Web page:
Liked by 3 people

  7. A wonderful tribute for a wonderful man, who helped his daughter discover her own wonderfulness! These words resonate in particular: “learning how to love ourselves and others. Learning about who we are and finding our voice.” And yes, our inner light and beauty do lift our souls in the darkest moments. Thank you for sharing your hard-earned wisdom and profound insights, Gwen. And huge congrats on the fabulous book review.

    Sally, thanks for sharing. This is a great post series.

    Have a wonderful weekend, everyone.

    Hugs 💕🙂

    Liked by 2 people

  8. This is beautiful, Gwen. What an important lesson you learned from your dad. Such wisdom in the words, if you put your mind to it, you can do anything. I love all the photos through the stages of your life. Thank you for sharing your dad and gifts with us. Xo

    Liked by 3 people

  9. This is such a moving post, Gwen. Beautifully written, it not only delivers an important and inspirational message, but it’s also a lovely tribute to your father. Thank you for sharing your wisdom and for exposing a wonderful glimpse of your life and family. I loved the photos, too, and how nice to see my review in support of your work. Hugs to you and Sally both!

    Liked by 3 people

  10. What a wonderful father, with seven children and a farm to run he still had time for her. I am wondering if being on a farm you are at least with your family not far away in an office or a job away from home. A long life meant there must have been many times when he was there to support Gwen.

    Liked by 2 people

  11. Oh my, Gwen. This is such a beautiful piece of writing. You made me feel what you feel for your father and your realizations. Thank you for sharing and the photos are priceless. Hugs, my friend! Thank you, Sally!

    Liked by 2 people

  12. I like the way you’ve looked back at those carefree years and your love for your dad shines through your words. I love your picture with your cute siblings Gwen. Thanks for sharing those pearls of wisdom.

    Liked by 2 people

  13. Such a beautifully written post that highlights the importance a father’s role plays in our lives a wonderful tribute to your dad, Gwen plus driving past the fields was just as it should have been… x

    Liked by 3 people

  14. A beautiful telling Gwen. Your story is almost like Dorothy finding that she always did have the power to get home. And that picture of you at 22??? You looked 12! Lovely share.<3

    Liked by 2 people

  15. This is such a beautiful piece of writing, Gwen. Life truly is a gift–full of wonderful and harsh lessons. Sometimes we don’t understand this until we’ve been forced to live it. I envy those who learn it early on in their journey. I’ve come to understand (and appreciate) the only thing we can possibly take with us when we leave this world is love. We cannot take even our shoe strings. But love will follow us. Love for people, love for life, love for the experiences. It’s what we learn while we are here that really matters.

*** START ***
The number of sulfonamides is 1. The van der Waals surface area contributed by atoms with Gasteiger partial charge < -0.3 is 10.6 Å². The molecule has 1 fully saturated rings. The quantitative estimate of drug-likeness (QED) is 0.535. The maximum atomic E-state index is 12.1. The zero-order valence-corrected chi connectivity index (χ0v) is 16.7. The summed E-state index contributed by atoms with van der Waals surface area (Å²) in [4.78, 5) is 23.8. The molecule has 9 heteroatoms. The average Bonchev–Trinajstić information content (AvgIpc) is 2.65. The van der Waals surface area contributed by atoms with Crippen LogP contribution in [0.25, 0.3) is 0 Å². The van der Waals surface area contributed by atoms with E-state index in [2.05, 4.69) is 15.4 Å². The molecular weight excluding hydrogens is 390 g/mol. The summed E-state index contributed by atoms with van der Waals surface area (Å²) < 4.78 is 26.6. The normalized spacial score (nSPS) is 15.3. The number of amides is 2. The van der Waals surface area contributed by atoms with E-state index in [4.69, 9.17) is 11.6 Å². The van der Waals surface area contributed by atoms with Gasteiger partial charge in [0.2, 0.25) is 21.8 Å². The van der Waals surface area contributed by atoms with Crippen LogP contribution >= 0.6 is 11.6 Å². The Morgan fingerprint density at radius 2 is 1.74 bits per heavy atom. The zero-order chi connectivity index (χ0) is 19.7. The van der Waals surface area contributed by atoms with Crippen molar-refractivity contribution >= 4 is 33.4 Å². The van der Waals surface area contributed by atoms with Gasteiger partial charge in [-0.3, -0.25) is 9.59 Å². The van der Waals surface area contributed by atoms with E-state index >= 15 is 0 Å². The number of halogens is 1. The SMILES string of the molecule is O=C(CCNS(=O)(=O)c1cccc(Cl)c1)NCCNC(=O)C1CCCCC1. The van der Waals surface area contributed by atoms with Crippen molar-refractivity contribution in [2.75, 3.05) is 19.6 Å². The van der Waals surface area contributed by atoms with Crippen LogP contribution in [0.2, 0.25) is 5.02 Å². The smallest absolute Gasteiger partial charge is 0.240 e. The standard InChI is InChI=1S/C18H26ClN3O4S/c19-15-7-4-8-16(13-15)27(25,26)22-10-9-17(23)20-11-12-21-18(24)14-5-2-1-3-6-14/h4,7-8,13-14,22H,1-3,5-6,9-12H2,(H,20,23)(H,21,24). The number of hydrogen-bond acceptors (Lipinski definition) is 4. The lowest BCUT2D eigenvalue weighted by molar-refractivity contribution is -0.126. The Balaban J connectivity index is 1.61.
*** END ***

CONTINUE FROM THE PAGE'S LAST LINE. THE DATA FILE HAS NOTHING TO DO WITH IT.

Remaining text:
Liked by 4 people

  16. My goodness, what a beautiful reflection of your father, and an understanding of what is important. Nature is quite the healer in so many ways. Thank you for this lovely and heartwarming post, Gwen.

    Liked by 1 person

  17. Thanks for this Qwen. This had me in tears as it reminded me of my dear dad especially when you said, “As a farmer, he wasn’t one for words, but when he spoke, I listened.” So true, must be a farmer thing. We were both lucky to have such wonderful men in our lives. I never liked living on the farm and couldn’t wait to leave at age 17. It was later that I realized the value of the lessons learned on the farm, as you did.

    Liked by 3 people

  18. I’m limiting myself to fifteen minutes of blogging per day while I’m traveling, and I didn’t see Gwen’s post until now. I think our loved ones show and teach us through their actions as much as their words. I also got a chuckle because my mother-in-law also used the phrase, “It’s better than the alternative.”

    Liked by 2 people

  19. Pingback: Smorgasbord Blog Magazine Weekly Round Up – May 2nd – 8th 2022 – Voice of Indie, Hits 1994, Ella Fitzgerald, Guest Posts, Short Stories, Poetry, Health and Humour | Smorgasbord Blog Magazine

  20. Pingback: Smorgasbord Blog Magazine – I Wish I Knew Then What I Know Now! – Guest Round Up – Part Three – Jacquie Biggar, Harmony Kent, Jan Sikes, Gwen M. Plano, Darlene Foster, William Price King, Toni Pike, The Story Reading Ape, Jennie Fi

  21. This is absolutely beautiful. I wish we all realized those parts of our parents that are within us because of our relationship with them. I know my mom’s spirit is in me. Thanks for sharing this wonderful tribute to your father, Gwen.

    Liked by 1 person